Japan’s High Context Culture

The proverbial saying “silence is golden” is nothing short of the truth in Japan when more often than not, saying nothing is a form of communication.  Most western nations are used to verbally expressing their ideas and explaining their feelings openly. However, many countries communicate in a more subtle manner and leave listeners or receivers to read between the lines.  Japan is one of these countries where knowing the unspoken and invisible rules are highly important.


Japan is a high-context culture similar to countries like China, Canada, and Italy. High-context cultures heavily rely on implicit meanings and nonverbal communication.  In contrast, low-context cultures prefer a more direct approach and explicit style of communication. They do not beat around the bush and simply go straight to the point. People from such a low-context environment may stumble a bit in communication with Japanese.


Here are some tips and hints for non-Japanese residents or visitors on how to get along with Japan’s high-context environment.



Avoid Saying “No”

Japanese people tend to avoid saying “No” to your invitation or proposal.

For Instance, when Japanese people are invited to a party by their friends, they are unlikely to say “No” even if they don’t feel like it. Instead, they would say “I want to go but I have another appointment on the day”, or “I’m very busy recently and not sure I can go”. Detail explanation about the reason why you cannot attend is usually not necessary because inviters are not supposed to step in to it.

Just like this, Japanese employers or employees are not likely to say “No” to business proposals. So, if they told you that your proposal is good and they’ll consider it, you shouldn’t accept their words as it is. What they are thinking may be opposite from what they are saying.  If they don’t like your proposal in their mind, they will never consider it.

So, you need to observe their reaction carefully to find out whether they are positive or negative.



Reading the Air

Another important cultural expectation in Japan is  having the ability to “Read the air.” or 空気を読む(Kuuki Wo Yomu).  This expression may sound odd. It stands for ability to feel the atmosphere of the situation. For example, imagine you go out for a dinner in group. After three hours, other members got tired and want to go back home. But only you are very excited and keep on talking about your story. You may fall prey to the term of “KY” or 空気が読めない(Kuuki Ga Yomenai) which is the equivalent of a person who cannot read the air or the atmosphere with a group. KY is different from selfish or mean. They are just not sensitive enough to what other people are feeling.  In high-context culture, person who can read the air tend to be liked.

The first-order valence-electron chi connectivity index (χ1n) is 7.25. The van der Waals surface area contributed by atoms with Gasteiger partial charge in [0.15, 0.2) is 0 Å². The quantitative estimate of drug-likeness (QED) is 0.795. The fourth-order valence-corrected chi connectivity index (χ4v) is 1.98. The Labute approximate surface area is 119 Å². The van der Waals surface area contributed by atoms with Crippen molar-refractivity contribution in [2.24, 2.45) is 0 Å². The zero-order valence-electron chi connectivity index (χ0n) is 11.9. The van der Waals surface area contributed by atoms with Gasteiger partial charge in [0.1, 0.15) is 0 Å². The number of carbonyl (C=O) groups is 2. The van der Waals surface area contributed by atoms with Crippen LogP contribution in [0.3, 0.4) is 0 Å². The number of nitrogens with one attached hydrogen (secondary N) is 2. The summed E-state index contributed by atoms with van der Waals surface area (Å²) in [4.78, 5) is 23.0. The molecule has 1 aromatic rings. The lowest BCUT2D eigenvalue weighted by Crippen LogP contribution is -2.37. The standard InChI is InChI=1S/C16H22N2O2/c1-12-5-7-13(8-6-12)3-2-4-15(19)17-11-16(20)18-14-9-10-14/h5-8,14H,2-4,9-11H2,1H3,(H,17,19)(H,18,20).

Not good at expressing their opinions

There is a good proverb which expresses Japanese nationality “出る杭は打たれる(Deru Kui ha Utareru)” meaning “The nail that sticks out gets hammered in.” or “The best policy is to keep your head down”.  As this proverb says, Japanese people tend to prioritize harmony of the team and do not try to stand out.

Because of such nationality, non-Japanese people may sometimes feel Japanese people don’t have their own opinions. But it’s not true. Each Japanese has his or her opinion but does not express it directly or openly.  So, in order to understand what Japanese people are thinking, you may sometimes need to be highly observant.


Thank you for reading this article.

Getting used to a different culture is never easy , however, it is always better to have some expectation.  This, of course, applies to Japanese people when having communication with non-Japanese. Be open-minded and accept diversity. It is not always necessary to conform to other culture but a little respect goes a long way.


BY ATSURO TSUJINO (a Lawyer in Osaka)

and RYO TSUKAMOTO (a Specialist of Education and Communication in Kyoto)